them; but we cannot be praised by men without being seen by men : whereas often the very excellence of a religious action, according to our Saviour's precept, consists in the not being seen by others. This is a frequent cause of hypocrisy in religion. Men begin by feeling as they should feel, then they think it a very hard thing that men should not know how well they feel, and in course of time they learn to speak without feeling. Thus they have learned to " love the praise of men more than the praise of God.”—We have to guard against another danger, against the mistake of supposing that the world's despising us is a proof that we are particularly religious ; for this, too, is often supposed. Frequently it happens that we encumber our religion with extravagances, perversions, or mistakes, with which religion itself has no necessary connexion, and these, and not religion, excite the contempt of the world. So much is this the case, that the censure of numbers, or of the sober-minded, or of various and distinct classes of men, or censure consistently urged, or continued consistently, ought always to lead a man to be very watchful as to what he considers right to say or do in the line of duty, to lead him to examine his principles; to lead him, however thoroughly he adheres to these after all, to be unaffectedly humble about himself, and to convince him in matter of fact, (what he might be quite sure of beforehand, from the nature of the case,) that, however good his principles are in themselves, he is mixing up with them the alloy of his own frail and corrupt nature.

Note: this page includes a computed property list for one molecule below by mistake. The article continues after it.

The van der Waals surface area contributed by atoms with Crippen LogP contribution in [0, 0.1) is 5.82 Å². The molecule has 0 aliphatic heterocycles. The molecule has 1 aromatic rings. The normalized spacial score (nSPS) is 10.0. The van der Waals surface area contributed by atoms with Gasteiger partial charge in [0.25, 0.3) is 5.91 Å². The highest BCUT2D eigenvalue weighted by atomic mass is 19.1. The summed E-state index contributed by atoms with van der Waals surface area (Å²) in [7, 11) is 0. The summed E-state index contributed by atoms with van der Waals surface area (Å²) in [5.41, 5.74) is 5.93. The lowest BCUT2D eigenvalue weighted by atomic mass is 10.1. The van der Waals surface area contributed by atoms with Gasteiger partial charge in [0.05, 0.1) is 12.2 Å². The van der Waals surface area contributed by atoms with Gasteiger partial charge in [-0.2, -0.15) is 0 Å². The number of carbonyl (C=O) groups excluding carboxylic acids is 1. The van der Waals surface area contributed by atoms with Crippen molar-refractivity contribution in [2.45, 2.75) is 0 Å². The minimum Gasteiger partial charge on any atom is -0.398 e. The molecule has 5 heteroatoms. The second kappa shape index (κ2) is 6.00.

In conclusion, I would say to those who fear the world's censure, this :

1. Recollect you cannot please all parties, you must disagree with some or other; you have only to choose (if you are determined to look to man) with which you will disagree. And, further, you may be sure that those who attempt to please all parties, please fewest ; and that the best way to gain the world's good opinion (even if you were set upon this, which you must not be,) is to show that you prefer the praise of God. Make up your mind to be occasionally misunderstood, and undeservedly condemned. You must, in the Apostle's words, go through evil report, and good report, whether on a contracted or a wider field of action. And you must not be anxious even for the praise of good men. To have, indeed, the approbation of those whose